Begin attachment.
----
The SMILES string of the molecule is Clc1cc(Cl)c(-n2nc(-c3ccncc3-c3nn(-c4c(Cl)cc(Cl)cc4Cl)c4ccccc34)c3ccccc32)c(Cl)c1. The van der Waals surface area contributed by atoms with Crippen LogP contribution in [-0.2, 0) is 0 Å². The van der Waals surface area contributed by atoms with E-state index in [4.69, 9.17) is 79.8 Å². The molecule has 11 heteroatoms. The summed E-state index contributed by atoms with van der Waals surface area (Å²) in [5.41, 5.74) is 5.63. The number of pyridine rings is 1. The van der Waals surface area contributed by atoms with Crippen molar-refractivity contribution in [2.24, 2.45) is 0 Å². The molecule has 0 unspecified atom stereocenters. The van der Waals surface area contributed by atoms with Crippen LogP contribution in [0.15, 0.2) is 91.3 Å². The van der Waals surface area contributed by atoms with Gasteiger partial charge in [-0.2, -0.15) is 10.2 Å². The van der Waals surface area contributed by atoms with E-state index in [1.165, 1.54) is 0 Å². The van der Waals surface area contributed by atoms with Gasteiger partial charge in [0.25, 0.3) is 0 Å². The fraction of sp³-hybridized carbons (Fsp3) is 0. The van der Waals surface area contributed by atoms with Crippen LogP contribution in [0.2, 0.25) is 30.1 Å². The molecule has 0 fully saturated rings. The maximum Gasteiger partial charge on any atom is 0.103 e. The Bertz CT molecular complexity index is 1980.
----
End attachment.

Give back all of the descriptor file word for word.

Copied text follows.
The SMILES string of the molecule is Clc1cc(Cl)c(-n2nc(-c3ccncc3-c3nn(-c4c(Cl)cc(Cl)cc4Cl)c4ccccc34)c3ccccc32)c(Cl)c1. The van der Waals surface area contributed by atoms with Crippen LogP contribution in [-0.2, 0) is 0 Å². The van der Waals surface area contributed by atoms with E-state index in [4.69, 9.17) is 79.8 Å². The molecule has 11 heteroatoms. The summed E-state index contributed by atoms with van der Waals surface area (Å²) in [5.41, 5.74) is 5.63. The number of pyridine rings is 1. The van der Waals surface area contributed by atoms with Crippen molar-refractivity contribution in [2.24, 2.45) is 0 Å². The molecule has 0 unspecified atom stereocenters. The van der Waals surface area contributed by atoms with Crippen LogP contribution in [0.15, 0.2) is 91.3 Å². The van der Waals surface area contributed by atoms with Gasteiger partial charge in [-0.2, -0.15) is 10.2 Å². The van der Waals surface area contributed by atoms with E-state index in [1.165, 1.54) is 0 Å². The van der Waals surface area contributed by atoms with Gasteiger partial charge in [0.25, 0.3) is 0 Å². The fraction of sp³-hybridized carbons (Fsp3) is 0. The van der Waals surface area contributed by atoms with Crippen LogP contribution in [0.2, 0.25) is 30.1 Å². The molecule has 0 fully saturated rings. The maximum Gasteiger partial charge on any atom is 0.103 e. The Bertz CT molecular complexity index is 1980.